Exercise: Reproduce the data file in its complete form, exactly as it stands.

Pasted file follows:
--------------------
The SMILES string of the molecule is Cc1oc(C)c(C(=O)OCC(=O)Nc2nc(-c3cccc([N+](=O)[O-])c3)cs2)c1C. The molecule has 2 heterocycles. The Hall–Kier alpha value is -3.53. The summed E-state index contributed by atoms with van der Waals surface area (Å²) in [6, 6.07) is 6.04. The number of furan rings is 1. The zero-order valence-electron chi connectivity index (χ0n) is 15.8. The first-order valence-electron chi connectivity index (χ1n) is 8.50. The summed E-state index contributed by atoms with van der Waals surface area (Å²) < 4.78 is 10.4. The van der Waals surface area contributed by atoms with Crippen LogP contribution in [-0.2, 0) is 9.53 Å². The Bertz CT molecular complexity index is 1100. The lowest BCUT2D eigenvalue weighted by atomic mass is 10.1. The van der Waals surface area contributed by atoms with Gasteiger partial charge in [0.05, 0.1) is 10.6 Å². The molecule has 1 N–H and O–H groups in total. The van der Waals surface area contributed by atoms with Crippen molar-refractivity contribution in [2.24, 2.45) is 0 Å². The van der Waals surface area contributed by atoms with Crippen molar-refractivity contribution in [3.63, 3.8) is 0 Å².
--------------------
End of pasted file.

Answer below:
The SMILES string of the molecule is Cc1oc(C)c(C(=O)OCC(=O)Nc2nc(-c3cccc([N+](=O)[O-])c3)cs2)c1C. The molecule has 2 heterocycles. The Hall–Kier alpha value is -3.53. The summed E-state index contributed by atoms with van der Waals surface area (Å²) in [6, 6.07) is 6.04. The number of furan rings is 1. The zero-order valence-electron chi connectivity index (χ0n) is 15.8. The first-order valence-electron chi connectivity index (χ1n) is 8.50. The summed E-state index contributed by atoms with van der Waals surface area (Å²) < 4.78 is 10.4. The van der Waals surface area contributed by atoms with Crippen LogP contribution in [-0.2, 0) is 9.53 Å². The Bertz CT molecular complexity index is 1100. The lowest BCUT2D eigenvalue weighted by atomic mass is 10.1. The van der Waals surface area contributed by atoms with Gasteiger partial charge in [0.05, 0.1) is 10.6 Å². The molecule has 1 N–H and O–H groups in total. The van der Waals surface area contributed by atoms with Crippen molar-refractivity contribution in [2.24, 2.45) is 0 Å². The van der Waals surface area contributed by atoms with Crippen molar-refractivity contribution in [3.63, 3.8) is 0 Å².